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Intersection of Life and Faith

Author Explores Reagan's Deep Spiritual Commitment

  • Allie Martin AgapePress
  • 2004 3 Mar
  • COMMENTS
Author Explores Reagan's Deep Spiritual Commitment

An expert on Ronald Reagan says the 40th president of the United States was led and guided in all aspects of his public and private life by a deep faith in God.

In his new book, "God and Ronald Reagan: A Spiritual Life" (Regan Books, 2004), Dr. Paul Kengor provides a serious examination of the beloved former president's religious faith. Kengor says that lifelong faith of Reagan's deepened as the Cold War raged on.

Kengor believes Reagan recognized the spiritual dimensions of the Cold War. The view that God created human beings to be free and equal, as Thomas Jefferson and Abraham Lincoln believed, was diametrically opposed to the idea that religion is the opiate of the masses and that human beings should be slaves of the state. "Marx and Lenin spoke for that view," the author says.

But Reagan, as a man of faith and a patriot, saw the struggle between these worldviews for what it was and acted based on that understanding. "This great Cold War contest was between two ideologies, one religiously-based and the other atheistically based," Kengor says.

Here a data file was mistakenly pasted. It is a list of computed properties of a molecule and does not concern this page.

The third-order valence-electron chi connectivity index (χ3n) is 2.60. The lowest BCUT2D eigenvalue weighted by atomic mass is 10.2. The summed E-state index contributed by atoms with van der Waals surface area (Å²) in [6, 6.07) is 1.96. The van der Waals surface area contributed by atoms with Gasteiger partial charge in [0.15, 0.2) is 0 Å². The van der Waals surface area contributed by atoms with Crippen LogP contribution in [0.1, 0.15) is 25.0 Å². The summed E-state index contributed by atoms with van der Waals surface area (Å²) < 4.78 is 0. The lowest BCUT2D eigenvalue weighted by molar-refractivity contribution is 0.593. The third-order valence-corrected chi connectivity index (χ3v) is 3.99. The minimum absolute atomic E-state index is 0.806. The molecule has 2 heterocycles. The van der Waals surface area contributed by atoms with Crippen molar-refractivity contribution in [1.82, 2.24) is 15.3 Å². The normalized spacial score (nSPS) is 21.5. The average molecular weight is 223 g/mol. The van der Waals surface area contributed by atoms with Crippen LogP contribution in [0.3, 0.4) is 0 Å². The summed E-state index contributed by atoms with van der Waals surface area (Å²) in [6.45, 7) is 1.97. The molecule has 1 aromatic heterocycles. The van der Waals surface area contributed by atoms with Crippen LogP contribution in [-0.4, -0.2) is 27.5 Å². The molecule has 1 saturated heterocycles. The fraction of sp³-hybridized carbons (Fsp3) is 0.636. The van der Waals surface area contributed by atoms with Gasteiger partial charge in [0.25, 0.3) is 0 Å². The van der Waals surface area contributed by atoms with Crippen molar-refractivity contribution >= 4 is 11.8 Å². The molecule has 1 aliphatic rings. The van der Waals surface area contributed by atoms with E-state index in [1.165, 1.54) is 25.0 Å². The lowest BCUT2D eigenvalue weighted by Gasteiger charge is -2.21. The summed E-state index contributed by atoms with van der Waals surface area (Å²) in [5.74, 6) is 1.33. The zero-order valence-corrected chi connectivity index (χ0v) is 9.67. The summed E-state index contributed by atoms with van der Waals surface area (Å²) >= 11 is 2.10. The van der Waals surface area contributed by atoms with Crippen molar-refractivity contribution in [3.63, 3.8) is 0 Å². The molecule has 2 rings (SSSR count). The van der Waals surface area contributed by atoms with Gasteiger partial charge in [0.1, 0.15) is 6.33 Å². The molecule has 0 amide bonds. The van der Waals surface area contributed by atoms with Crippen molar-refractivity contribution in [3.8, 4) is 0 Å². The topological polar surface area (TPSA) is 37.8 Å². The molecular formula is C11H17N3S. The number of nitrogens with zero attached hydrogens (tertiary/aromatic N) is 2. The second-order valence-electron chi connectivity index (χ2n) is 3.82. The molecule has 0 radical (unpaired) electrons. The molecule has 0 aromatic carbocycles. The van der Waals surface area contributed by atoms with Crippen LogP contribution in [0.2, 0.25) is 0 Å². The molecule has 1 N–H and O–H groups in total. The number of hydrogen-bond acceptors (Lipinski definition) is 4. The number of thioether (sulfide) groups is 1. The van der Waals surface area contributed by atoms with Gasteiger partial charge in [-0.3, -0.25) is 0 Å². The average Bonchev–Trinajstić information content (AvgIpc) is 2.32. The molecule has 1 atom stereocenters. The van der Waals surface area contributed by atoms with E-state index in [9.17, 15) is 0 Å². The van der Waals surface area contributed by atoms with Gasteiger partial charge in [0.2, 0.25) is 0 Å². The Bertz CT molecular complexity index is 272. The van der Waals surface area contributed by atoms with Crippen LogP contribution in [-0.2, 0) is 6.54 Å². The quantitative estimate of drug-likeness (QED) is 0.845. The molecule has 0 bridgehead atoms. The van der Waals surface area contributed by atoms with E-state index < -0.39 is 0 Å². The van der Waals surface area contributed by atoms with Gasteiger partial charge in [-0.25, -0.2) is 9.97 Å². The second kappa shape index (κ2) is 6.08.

The book portrays the one-time actor-turned-governor-turned commander-in-chief as a man who believed that God had been at work throughout his life and had "put all the twists and forks in the road" that eventually led him to the White House. And Kengor says Reagan had fully internalized the theology that his mother Nelle had helped to instill in him - that belief that "bad things happen in life only for a grander purpose that God is in control of."

According to the biographer, even the 1981 assassination attempt on the president's life served to strengthen his faith. Kengor says Reagan "became convinced that God had spared him, had saved him for a special purpose, which he believed had something to do with the Cold War and confronting the Soviet Union. So it reinvigorated his sense of Cold War purpose."

The author presents President Ronald Reagan as a great leader who saw the American presidency as an opportunity to serve a higher purpose and to help spark a "spiritual revival" in America.


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